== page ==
Although men who smoke may weigh less, more of their body fat is deposited around the waist in a spare tire pattern linked to higher risk of heart disease, diabetes and premature death, doctors said Thursday.
Writing in the Journal of the American Medical Association, a team of researchers from the National Institute on Aging in Baltimore found that men who smoke have more fat stored around the waist and proportionally less stored on the hips, compared to non-smokers or men who have quit smoking."This is one more harmful effect of cigarette smoking - if you need one more," said Dr. Reubin Andres, one of the authors of the study and director of the institute's Laboratory of Clinical Physiology. "Cigarette smokers tend to deposit fat in more dangerous areas of body than non-smokers."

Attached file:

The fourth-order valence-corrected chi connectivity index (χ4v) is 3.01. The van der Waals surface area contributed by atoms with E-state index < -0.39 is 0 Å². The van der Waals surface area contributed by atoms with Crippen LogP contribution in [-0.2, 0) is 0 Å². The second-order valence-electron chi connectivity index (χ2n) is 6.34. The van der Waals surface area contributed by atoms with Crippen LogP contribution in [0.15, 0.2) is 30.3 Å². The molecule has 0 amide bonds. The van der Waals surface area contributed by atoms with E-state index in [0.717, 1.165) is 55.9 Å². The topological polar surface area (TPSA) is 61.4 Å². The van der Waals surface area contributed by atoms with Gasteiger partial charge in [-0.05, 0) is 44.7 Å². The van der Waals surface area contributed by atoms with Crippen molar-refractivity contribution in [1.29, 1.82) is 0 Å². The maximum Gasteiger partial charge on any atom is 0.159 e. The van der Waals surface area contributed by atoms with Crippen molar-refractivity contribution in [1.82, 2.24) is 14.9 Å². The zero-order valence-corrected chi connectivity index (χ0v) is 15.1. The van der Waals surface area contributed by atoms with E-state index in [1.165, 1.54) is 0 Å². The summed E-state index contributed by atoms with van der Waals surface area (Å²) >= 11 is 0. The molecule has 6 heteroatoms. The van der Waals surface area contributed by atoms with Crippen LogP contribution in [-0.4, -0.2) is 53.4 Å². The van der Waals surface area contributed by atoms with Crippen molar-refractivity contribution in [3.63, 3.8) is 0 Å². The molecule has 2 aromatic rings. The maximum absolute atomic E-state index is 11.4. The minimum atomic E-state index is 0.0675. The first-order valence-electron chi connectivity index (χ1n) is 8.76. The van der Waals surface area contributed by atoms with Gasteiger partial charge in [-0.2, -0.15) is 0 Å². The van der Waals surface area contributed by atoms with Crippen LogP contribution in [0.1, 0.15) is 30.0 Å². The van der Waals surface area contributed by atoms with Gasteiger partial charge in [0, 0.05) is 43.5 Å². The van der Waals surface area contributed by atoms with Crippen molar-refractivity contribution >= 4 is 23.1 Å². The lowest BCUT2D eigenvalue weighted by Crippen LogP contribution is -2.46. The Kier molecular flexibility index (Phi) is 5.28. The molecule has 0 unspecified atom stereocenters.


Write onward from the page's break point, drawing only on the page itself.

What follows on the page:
Researchers have found that a more top-heavy arrangement of fat - a higher ratio of waist to hip circumference - is associated with high blood pressure, blood sugar problems and abnormal levels of fats and cholesterol in the blood. These factors contribute to heart disease, diabetes and premature death.
"It's not just how fat you are, but where the fat is deposited that counts in terms of health," Andres explained.
The study followed more than 1,100 men, ranging in age from 19 to 102, for 26 years. Participants who smoked more than two packs a day had the highest ratio of waist-to-hip measurements with light smokers having proportions closer to those of former smokers.